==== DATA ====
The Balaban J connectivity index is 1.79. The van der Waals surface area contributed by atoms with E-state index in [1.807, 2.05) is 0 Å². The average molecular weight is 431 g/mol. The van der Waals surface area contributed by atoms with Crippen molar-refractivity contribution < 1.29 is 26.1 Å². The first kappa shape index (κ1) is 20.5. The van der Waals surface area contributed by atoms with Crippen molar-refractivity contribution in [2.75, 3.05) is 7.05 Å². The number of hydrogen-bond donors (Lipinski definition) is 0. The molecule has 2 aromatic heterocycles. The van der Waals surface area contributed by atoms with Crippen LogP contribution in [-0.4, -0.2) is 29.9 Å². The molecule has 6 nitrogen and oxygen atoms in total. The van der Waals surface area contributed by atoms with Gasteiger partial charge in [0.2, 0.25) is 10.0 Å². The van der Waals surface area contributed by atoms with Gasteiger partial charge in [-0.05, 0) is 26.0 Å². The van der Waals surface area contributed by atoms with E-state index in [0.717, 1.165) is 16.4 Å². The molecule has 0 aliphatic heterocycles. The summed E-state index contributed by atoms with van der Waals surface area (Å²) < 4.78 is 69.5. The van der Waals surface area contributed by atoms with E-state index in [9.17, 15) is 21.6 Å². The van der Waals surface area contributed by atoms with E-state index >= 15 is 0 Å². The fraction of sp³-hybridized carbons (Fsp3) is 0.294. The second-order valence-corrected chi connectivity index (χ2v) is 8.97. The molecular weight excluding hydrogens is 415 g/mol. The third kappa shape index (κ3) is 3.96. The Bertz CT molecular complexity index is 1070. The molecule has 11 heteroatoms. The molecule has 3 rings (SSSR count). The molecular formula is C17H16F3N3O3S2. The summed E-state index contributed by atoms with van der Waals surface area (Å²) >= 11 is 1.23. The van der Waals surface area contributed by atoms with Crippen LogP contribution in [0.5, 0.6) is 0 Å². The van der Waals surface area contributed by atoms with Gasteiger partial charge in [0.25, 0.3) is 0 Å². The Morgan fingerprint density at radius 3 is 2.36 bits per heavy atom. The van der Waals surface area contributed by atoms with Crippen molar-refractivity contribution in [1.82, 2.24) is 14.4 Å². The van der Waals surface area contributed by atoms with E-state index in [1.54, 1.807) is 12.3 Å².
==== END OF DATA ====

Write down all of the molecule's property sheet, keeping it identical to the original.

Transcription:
The Balaban J connectivity index is 1.79. The van der Waals surface area contributed by atoms with E-state index in [1.807, 2.05) is 0 Å². The average molecular weight is 431 g/mol. The van der Waals surface area contributed by atoms with Crippen molar-refractivity contribution < 1.29 is 26.1 Å². The first kappa shape index (κ1) is 20.5. The van der Waals surface area contributed by atoms with Crippen molar-refractivity contribution in [2.75, 3.05) is 7.05 Å². The number of hydrogen-bond donors (Lipinski definition) is 0. The molecule has 2 aromatic heterocycles. The van der Waals surface area contributed by atoms with Crippen LogP contribution in [-0.4, -0.2) is 29.9 Å². The molecule has 6 nitrogen and oxygen atoms in total. The van der Waals surface area contributed by atoms with Gasteiger partial charge in [0.2, 0.25) is 10.0 Å². The van der Waals surface area contributed by atoms with Gasteiger partial charge in [-0.05, 0) is 26.0 Å². The van der Waals surface area contributed by atoms with E-state index in [0.717, 1.165) is 16.4 Å². The molecule has 0 aliphatic heterocycles. The summed E-state index contributed by atoms with van der Waals surface area (Å²) < 4.78 is 69.5. The van der Waals surface area contributed by atoms with E-state index in [9.17, 15) is 21.6 Å². The van der Waals surface area contributed by atoms with E-state index >= 15 is 0 Å². The fraction of sp³-hybridized carbons (Fsp3) is 0.294. The second-order valence-corrected chi connectivity index (χ2v) is 8.97. The molecular weight excluding hydrogens is 415 g/mol. The third kappa shape index (κ3) is 3.96. The Bertz CT molecular complexity index is 1070. The molecule has 11 heteroatoms. The molecule has 3 rings (SSSR count). The molecular formula is C17H16F3N3O3S2. The summed E-state index contributed by atoms with van der Waals surface area (Å²) >= 11 is 1.23. The van der Waals surface area contributed by atoms with Crippen LogP contribution in [0.5, 0.6) is 0 Å². The van der Waals surface area contributed by atoms with Gasteiger partial charge in [0.25, 0.3) is 0 Å². The Morgan fingerprint density at radius 3 is 2.36 bits per heavy atom. The van der Waals surface area contributed by atoms with Crippen molar-refractivity contribution in [1.82, 2.24) is 14.4 Å². The van der Waals surface area contributed by atoms with E-state index in [1.54, 1.807) is 12.3 Å².